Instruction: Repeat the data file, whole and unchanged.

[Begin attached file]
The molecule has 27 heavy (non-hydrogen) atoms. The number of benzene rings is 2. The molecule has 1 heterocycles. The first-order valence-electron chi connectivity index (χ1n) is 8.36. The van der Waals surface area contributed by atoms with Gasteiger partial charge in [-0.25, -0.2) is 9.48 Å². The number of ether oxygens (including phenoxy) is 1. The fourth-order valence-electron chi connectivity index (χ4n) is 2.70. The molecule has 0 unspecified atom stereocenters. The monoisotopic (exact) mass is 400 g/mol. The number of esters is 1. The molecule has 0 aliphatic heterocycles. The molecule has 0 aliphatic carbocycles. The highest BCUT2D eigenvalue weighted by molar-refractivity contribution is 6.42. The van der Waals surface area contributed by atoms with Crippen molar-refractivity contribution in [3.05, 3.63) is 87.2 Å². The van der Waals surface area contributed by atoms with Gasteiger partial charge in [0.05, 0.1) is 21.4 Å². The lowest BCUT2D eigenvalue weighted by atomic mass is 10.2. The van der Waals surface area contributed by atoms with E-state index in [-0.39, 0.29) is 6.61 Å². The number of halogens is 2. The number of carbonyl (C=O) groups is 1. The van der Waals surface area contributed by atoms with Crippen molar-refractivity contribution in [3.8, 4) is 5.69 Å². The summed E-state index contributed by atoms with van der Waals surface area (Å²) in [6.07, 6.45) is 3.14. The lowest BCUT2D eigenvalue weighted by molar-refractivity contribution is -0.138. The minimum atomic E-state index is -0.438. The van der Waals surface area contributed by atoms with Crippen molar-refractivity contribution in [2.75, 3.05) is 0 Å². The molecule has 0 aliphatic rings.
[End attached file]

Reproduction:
The molecule has 27 heavy (non-hydrogen) atoms. The number of benzene rings is 2. The molecule has 1 heterocycles. The first-order valence-electron chi connectivity index (χ1n) is 8.36. The van der Waals surface area contributed by atoms with Gasteiger partial charge in [-0.25, -0.2) is 9.48 Å². The number of ether oxygens (including phenoxy) is 1. The fourth-order valence-electron chi connectivity index (χ4n) is 2.70. The molecule has 0 unspecified atom stereocenters. The monoisotopic (exact) mass is 400 g/mol. The number of esters is 1. The molecule has 0 aliphatic heterocycles. The molecule has 0 aliphatic carbocycles. The highest BCUT2D eigenvalue weighted by molar-refractivity contribution is 6.42. The van der Waals surface area contributed by atoms with Crippen molar-refractivity contribution in [3.05, 3.63) is 87.2 Å². The van der Waals surface area contributed by atoms with Gasteiger partial charge in [0.05, 0.1) is 21.4 Å². The lowest BCUT2D eigenvalue weighted by atomic mass is 10.2. The van der Waals surface area contributed by atoms with E-state index in [-0.39, 0.29) is 6.61 Å². The number of halogens is 2. The number of carbonyl (C=O) groups is 1. The van der Waals surface area contributed by atoms with Crippen molar-refractivity contribution in [3.8, 4) is 5.69 Å². The summed E-state index contributed by atoms with van der Waals surface area (Å²) in [6.07, 6.45) is 3.14. The lowest BCUT2D eigenvalue weighted by molar-refractivity contribution is -0.138. The minimum atomic E-state index is -0.438. The van der Waals surface area contributed by atoms with Crippen molar-refractivity contribution in [2.75, 3.05) is 0 Å². The molecule has 0 aliphatic rings.